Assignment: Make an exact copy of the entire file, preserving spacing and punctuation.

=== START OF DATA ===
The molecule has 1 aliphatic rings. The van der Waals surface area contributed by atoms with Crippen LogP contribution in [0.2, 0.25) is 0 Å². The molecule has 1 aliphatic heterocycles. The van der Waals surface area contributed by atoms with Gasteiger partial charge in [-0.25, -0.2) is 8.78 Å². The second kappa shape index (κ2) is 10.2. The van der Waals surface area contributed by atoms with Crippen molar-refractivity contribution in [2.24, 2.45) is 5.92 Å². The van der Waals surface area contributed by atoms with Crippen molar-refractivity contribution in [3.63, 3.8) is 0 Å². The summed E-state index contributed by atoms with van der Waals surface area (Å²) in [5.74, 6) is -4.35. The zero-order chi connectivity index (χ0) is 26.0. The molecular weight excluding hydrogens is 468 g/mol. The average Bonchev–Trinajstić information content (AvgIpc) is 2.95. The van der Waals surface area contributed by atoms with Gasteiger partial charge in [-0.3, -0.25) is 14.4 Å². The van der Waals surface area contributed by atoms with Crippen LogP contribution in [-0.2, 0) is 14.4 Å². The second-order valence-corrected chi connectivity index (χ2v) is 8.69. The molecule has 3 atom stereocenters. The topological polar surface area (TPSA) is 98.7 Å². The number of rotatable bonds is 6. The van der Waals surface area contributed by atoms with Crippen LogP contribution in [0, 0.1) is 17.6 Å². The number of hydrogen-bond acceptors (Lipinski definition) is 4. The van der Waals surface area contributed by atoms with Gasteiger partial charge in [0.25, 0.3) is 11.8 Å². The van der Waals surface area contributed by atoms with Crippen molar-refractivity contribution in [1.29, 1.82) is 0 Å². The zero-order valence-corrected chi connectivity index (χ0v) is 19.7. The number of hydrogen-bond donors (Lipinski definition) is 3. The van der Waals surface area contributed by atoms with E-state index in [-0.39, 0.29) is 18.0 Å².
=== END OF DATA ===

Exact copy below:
The molecule has 1 aliphatic rings. The van der Waals surface area contributed by atoms with Crippen LogP contribution in [0.2, 0.25) is 0 Å². The molecule has 1 aliphatic heterocycles. The van der Waals surface area contributed by atoms with Gasteiger partial charge in [-0.25, -0.2) is 8.78 Å². The second kappa shape index (κ2) is 10.2. The van der Waals surface area contributed by atoms with Crippen molar-refractivity contribution in [2.24, 2.45) is 5.92 Å². The van der Waals surface area contributed by atoms with Crippen molar-refractivity contribution in [3.63, 3.8) is 0 Å². The summed E-state index contributed by atoms with van der Waals surface area (Å²) in [5.74, 6) is -4.35. The zero-order chi connectivity index (χ0) is 26.0. The molecular weight excluding hydrogens is 468 g/mol. The average Bonchev–Trinajstić information content (AvgIpc) is 2.95. The van der Waals surface area contributed by atoms with Gasteiger partial charge in [-0.3, -0.25) is 14.4 Å². The van der Waals surface area contributed by atoms with Crippen LogP contribution in [-0.2, 0) is 14.4 Å². The second-order valence-corrected chi connectivity index (χ2v) is 8.69. The molecule has 3 atom stereocenters. The topological polar surface area (TPSA) is 98.7 Å². The number of rotatable bonds is 6. The van der Waals surface area contributed by atoms with Crippen LogP contribution in [0, 0.1) is 17.6 Å². The number of hydrogen-bond acceptors (Lipinski definition) is 4. The van der Waals surface area contributed by atoms with Gasteiger partial charge in [0.25, 0.3) is 11.8 Å². The van der Waals surface area contributed by atoms with Crippen molar-refractivity contribution in [1.29, 1.82) is 0 Å². The zero-order valence-corrected chi connectivity index (χ0v) is 19.7. The number of hydrogen-bond donors (Lipinski definition) is 3. The van der Waals surface area contributed by atoms with E-state index in [-0.39, 0.29) is 18.0 Å².